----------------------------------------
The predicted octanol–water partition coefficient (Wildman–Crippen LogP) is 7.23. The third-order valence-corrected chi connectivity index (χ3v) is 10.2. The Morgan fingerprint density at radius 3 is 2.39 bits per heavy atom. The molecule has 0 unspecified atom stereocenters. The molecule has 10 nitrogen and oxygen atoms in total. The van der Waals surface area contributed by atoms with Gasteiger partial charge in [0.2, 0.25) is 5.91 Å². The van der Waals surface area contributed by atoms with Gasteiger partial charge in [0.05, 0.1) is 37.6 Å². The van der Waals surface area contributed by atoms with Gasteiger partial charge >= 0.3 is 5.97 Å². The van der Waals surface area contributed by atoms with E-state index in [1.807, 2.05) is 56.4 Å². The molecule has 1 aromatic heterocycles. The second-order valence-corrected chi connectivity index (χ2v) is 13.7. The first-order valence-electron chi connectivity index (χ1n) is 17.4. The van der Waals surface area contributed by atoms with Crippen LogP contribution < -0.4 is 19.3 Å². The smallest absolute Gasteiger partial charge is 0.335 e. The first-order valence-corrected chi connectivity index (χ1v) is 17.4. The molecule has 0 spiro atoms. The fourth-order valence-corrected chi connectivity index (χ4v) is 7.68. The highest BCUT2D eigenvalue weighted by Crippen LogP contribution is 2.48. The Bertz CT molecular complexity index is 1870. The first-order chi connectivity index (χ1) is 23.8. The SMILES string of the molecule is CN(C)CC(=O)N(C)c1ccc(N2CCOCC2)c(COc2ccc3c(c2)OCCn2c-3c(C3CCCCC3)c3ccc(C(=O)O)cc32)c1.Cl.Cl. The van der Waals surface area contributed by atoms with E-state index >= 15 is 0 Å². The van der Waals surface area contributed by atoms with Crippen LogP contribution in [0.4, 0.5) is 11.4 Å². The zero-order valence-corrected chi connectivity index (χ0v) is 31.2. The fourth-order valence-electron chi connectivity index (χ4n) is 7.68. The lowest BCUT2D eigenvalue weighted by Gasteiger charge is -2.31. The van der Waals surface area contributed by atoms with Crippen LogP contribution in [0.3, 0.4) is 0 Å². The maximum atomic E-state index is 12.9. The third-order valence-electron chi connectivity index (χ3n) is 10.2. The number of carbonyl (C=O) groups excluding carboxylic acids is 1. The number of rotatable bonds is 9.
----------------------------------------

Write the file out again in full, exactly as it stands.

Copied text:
The predicted octanol–water partition coefficient (Wildman–Crippen LogP) is 7.23. The third-order valence-corrected chi connectivity index (χ3v) is 10.2. The Morgan fingerprint density at radius 3 is 2.39 bits per heavy atom. The molecule has 0 unspecified atom stereocenters. The molecule has 10 nitrogen and oxygen atoms in total. The van der Waals surface area contributed by atoms with Gasteiger partial charge in [0.2, 0.25) is 5.91 Å². The van der Waals surface area contributed by atoms with Gasteiger partial charge in [0.05, 0.1) is 37.6 Å². The van der Waals surface area contributed by atoms with Gasteiger partial charge >= 0.3 is 5.97 Å². The van der Waals surface area contributed by atoms with E-state index in [1.807, 2.05) is 56.4 Å². The molecule has 1 aromatic heterocycles. The second-order valence-corrected chi connectivity index (χ2v) is 13.7. The first-order valence-electron chi connectivity index (χ1n) is 17.4. The van der Waals surface area contributed by atoms with Crippen LogP contribution < -0.4 is 19.3 Å². The smallest absolute Gasteiger partial charge is 0.335 e. The first-order valence-corrected chi connectivity index (χ1v) is 17.4. The molecule has 0 spiro atoms. The fourth-order valence-corrected chi connectivity index (χ4v) is 7.68. The highest BCUT2D eigenvalue weighted by Crippen LogP contribution is 2.48. The Bertz CT molecular complexity index is 1870. The first-order chi connectivity index (χ1) is 23.8. The SMILES string of the molecule is CN(C)CC(=O)N(C)c1ccc(N2CCOCC2)c(COc2ccc3c(c2)OCCn2c-3c(C3CCCCC3)c3ccc(C(=O)O)cc32)c1.Cl.Cl. The van der Waals surface area contributed by atoms with E-state index >= 15 is 0 Å². The van der Waals surface area contributed by atoms with Crippen LogP contribution in [0.4, 0.5) is 11.4 Å². The zero-order valence-corrected chi connectivity index (χ0v) is 31.2. The fourth-order valence-electron chi connectivity index (χ4n) is 7.68. The lowest BCUT2D eigenvalue weighted by Gasteiger charge is -2.31. The van der Waals surface area contributed by atoms with Crippen LogP contribution in [0.3, 0.4) is 0 Å². The maximum atomic E-state index is 12.9. The third-order valence-electron chi connectivity index (χ3n) is 10.2. The number of carbonyl (C=O) groups excluding carboxylic acids is 1. The number of rotatable bonds is 9.